On the one year after Nicholls State University and the bayou region of Southeast Louisiana saw detrimental damages from Hurricane Ida, the school released a film trailer for their documentary film that will cover the storm, damages, and Nicholls’ response to it, according to this news report. The documentary is titled Washing Away, and while it’s set to release sometime in Fall 2022, there is a limited amount of information on the project outside of the eye-opening footage and scope on display in the trailer, which can be viewed here. Posted alongside the trailer on Nicholls State University’s social media feeds, the school said, “on the one-year anniversary of this devastating storm, we remember the events and take a look forward at how Nicholls State University is working to mitigate coastal land loss. This trailer gives a glimpse at the full documentary to be released in Fall 2022.”
The two-minute and thirty-second trailer was able to give a glimpse at the soon-to-come documentary that will be released later this year. The documentary was made possible by a grant from the Bayou Community Foundation, the charitable foundation that’s been “solely focused on building and sustaining the communities of Lafourche Parish, Terrebonne Parish, and Grand Isle” for the past ten years.
The documentary trailer, which has generated a lot of comments from Nicholls alumni on the ground-shaking impact of Hurricane Ida, the fifth-largest storm to ever hit the United States, made on the region, called for submissions of footage of all types to be included in the film on the Coastal Center’s documentary web page. The post asked for those who “have extraordinary videos, drone footage or photographs of the damage Hurricane Ida brought, [to] please consider submitting them to be included in the project.”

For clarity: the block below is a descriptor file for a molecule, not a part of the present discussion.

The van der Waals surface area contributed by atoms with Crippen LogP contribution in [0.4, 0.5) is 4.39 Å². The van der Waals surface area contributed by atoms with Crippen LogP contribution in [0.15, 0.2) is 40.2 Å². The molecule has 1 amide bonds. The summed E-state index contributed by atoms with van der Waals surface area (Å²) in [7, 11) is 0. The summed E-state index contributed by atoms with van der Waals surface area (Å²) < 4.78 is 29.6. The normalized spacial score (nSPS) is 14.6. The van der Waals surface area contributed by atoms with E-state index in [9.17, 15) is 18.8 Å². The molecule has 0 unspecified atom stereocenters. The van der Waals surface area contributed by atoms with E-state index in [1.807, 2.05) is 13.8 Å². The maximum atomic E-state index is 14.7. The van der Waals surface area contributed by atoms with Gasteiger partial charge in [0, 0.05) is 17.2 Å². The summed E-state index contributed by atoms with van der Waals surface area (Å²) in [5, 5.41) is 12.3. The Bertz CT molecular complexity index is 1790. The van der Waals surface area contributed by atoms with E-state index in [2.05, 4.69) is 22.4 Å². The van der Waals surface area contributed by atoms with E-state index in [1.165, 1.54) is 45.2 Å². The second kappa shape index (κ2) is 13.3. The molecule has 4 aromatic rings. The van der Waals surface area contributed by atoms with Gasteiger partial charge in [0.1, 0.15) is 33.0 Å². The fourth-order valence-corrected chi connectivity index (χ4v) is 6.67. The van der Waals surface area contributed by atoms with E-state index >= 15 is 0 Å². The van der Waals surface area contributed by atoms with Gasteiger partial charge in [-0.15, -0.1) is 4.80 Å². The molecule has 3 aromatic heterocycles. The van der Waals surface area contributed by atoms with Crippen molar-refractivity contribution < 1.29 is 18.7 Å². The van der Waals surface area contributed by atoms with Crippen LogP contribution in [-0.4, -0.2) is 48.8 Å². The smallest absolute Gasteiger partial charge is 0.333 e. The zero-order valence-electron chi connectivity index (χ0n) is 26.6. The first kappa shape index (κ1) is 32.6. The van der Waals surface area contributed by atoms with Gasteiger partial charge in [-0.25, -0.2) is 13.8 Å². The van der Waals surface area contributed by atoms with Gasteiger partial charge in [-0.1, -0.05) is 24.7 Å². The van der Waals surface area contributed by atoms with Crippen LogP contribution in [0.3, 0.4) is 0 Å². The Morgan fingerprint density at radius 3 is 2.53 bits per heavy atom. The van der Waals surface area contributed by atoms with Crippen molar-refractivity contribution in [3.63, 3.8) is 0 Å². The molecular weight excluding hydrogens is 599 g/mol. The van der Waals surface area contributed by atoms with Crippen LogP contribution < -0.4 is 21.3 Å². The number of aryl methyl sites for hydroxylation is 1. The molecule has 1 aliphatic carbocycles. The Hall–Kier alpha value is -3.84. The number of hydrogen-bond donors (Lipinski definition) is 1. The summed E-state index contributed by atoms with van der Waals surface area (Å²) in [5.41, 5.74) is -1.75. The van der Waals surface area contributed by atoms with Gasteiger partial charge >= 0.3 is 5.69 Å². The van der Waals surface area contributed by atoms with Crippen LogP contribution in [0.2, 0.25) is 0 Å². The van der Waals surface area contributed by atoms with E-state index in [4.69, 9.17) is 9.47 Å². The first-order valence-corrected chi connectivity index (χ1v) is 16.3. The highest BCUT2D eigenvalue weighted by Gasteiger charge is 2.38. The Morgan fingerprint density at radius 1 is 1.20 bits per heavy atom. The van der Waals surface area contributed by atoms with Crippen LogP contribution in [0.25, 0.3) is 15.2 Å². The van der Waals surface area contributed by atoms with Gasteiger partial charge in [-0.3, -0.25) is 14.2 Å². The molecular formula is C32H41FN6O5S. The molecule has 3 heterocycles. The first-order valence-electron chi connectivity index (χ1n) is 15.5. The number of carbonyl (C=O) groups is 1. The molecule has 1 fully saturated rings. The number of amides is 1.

After Ida, the second-most damaging hurricane to hit Louisiana hit the region hard, approximately two-thirds of the Nicholls State University community had reported that their homes were damaged, and one-fifth reported that their homes were destroyed or made to be uninhabitable. Furthermore, according to Nicholls, “more than half of our students reported their families lost access to reliable income.”
Nicholls, which has a student body that’s 90% consisting of Louisiana students, has over half of its total student body residing in Terrebonne and Lafourche Parishes, making most of the University’s students’ family homes affected by the storm in one way or another. With an over-arching impact of such magnitude, Nicholls and the surrounding community saw it upon themselves to take action to assist those who were heavily impacted.
One of the major avenues to recovery was the assistance from the Nicholls Campus Emergency and Hurricane Relief Fund, which was able to “invite students who lost their homes to the storm to move into campus residence halls and access meal plans at no cost. About 180 moved on campus.” This was of vital importance because it was learned through several surveys sent out by the university that over 1,400 students reported that their major struggles during the aftermath of Hurricane Ida were food insecurity, seeking shelter, gasoline, and money. Many students were even forced to drop out of school in order to rebuild their homes and care for family members.
Outside of showcasing the conditions of Hurricane Ida’s impact and recovery efforts, the Wasting Away documentarywill aim to show what’s in store for just how Nicholls will be working through their Coastal Center to mitigate land loss. This will be especially important as the Terrebonne Basin currently has the highest rate of coastal land loss in the state of Louisiana with a total of over 30,000 acres of wetlands being lost since 1932.
Nicholls’ Coastal Center’s groundbreaking is currently slated for early 2023, and the $21 million project will be used as a collaborative space for “scientists from all over the state and beyond, including those from CPRA, the Water Institute of the Gulf, and Nicholls Biological Sciences and Geomatics departments, to collaborate and advance research to repair and rebuild the state’s receding coastline” as well as preserve and protect the Louisiana coast from future storms.
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